How to choose an audiobook, according to a local librarian

No, it’s not cheating. Listening to an audiobook is just as worthy a pursuit as reading a print book, say librarians.

“In the library world, there is definitely the belief that you’re ‘reading’ when you’re listening to an audiobook,” says St. James Episcopal School librarian Catherine Word.

According to a Pew Research Center survey, 20% of Americans reported regularly listening to audiobooks in 2019, up from 11% in 2011. Audiobooks can be the salvation of commuters and busy people who listen while they exercise, work in the yard or do housework. They’re also helpful to struggling younger readers, who can benefit from listening to a book while reading it, Word says. If you’re new to audiobooks, Word advises a few tips.

Select a popular narrator

Fans of audiobooks are often as drawn to specific narrators as they are to particular authors. For example, Word says she loves to hear books read by Julia Whelan, who has narrated popular titles by Taylor Jenkins Reid, Gillian Flynn, Tara Westover and many other best-selling writers.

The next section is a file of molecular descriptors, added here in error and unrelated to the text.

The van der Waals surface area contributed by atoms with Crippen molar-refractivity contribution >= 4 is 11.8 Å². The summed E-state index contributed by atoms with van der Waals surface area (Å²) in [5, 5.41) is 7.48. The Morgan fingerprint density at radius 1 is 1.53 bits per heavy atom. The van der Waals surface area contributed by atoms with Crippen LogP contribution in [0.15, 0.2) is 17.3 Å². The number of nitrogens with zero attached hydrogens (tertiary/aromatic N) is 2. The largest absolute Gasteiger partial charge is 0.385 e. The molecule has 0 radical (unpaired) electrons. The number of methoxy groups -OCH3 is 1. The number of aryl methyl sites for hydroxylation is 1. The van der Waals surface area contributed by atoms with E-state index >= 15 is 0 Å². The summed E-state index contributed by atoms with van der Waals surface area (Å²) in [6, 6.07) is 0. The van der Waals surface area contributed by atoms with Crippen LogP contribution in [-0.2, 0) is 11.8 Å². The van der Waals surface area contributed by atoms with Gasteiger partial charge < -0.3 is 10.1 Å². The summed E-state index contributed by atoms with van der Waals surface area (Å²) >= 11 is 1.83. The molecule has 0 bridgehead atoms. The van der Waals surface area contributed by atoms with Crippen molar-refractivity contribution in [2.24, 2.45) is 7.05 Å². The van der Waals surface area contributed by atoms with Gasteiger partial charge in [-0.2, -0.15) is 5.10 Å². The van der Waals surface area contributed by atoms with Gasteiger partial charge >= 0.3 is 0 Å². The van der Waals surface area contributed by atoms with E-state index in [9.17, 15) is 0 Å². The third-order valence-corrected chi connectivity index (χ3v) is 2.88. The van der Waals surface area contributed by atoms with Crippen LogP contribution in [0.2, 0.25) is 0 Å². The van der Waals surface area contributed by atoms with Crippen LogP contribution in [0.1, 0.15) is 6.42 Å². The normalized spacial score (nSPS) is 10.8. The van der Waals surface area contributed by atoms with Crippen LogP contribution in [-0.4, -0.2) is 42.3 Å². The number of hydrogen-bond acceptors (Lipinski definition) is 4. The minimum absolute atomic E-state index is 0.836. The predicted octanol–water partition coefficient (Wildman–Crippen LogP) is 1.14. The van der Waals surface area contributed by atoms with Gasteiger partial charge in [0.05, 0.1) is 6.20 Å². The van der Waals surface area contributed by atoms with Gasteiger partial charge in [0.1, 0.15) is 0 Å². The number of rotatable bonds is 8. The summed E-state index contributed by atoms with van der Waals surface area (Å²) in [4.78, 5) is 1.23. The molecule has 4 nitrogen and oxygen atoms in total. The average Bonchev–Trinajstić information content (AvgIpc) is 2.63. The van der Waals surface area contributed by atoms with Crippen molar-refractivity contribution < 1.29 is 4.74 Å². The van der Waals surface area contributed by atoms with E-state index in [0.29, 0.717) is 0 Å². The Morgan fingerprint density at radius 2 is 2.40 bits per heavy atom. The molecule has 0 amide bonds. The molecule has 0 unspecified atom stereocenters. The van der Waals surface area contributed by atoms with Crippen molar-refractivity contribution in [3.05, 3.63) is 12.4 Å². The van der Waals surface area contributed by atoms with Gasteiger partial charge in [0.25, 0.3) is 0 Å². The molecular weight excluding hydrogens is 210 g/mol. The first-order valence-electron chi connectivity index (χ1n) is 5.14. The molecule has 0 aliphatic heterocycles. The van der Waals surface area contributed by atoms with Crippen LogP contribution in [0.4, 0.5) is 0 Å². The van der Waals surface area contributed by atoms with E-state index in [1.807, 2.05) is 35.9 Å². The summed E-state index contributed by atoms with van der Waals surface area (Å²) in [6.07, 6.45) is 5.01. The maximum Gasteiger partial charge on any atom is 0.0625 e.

Try a memoir read by the author

Certain books lend themselves well to the audio format, especially modern memoirs read by the author. A good one to sample is actor Matthew McConaughey’s Greenlights, Word says.

Gather suggestions from book blogs and websites

Bibliophile blogs and websites are great sources for audiobook recommendations. Word advises goodreads.com and modernmrsdarcy.com.

Listen for free through the East Baton Rouge Public Library

A library card gives you access to the free app Libby, which includes a large catalog of audiobooks available for checkout.

Give it time

If you think you’re not an audiobook person, let them grow on you. Word says it takes getting used to, but ultimately, it’s a great way to read more books than you would ordinarily.

This article was originally published in the October 2021 issue of 225 magazine.

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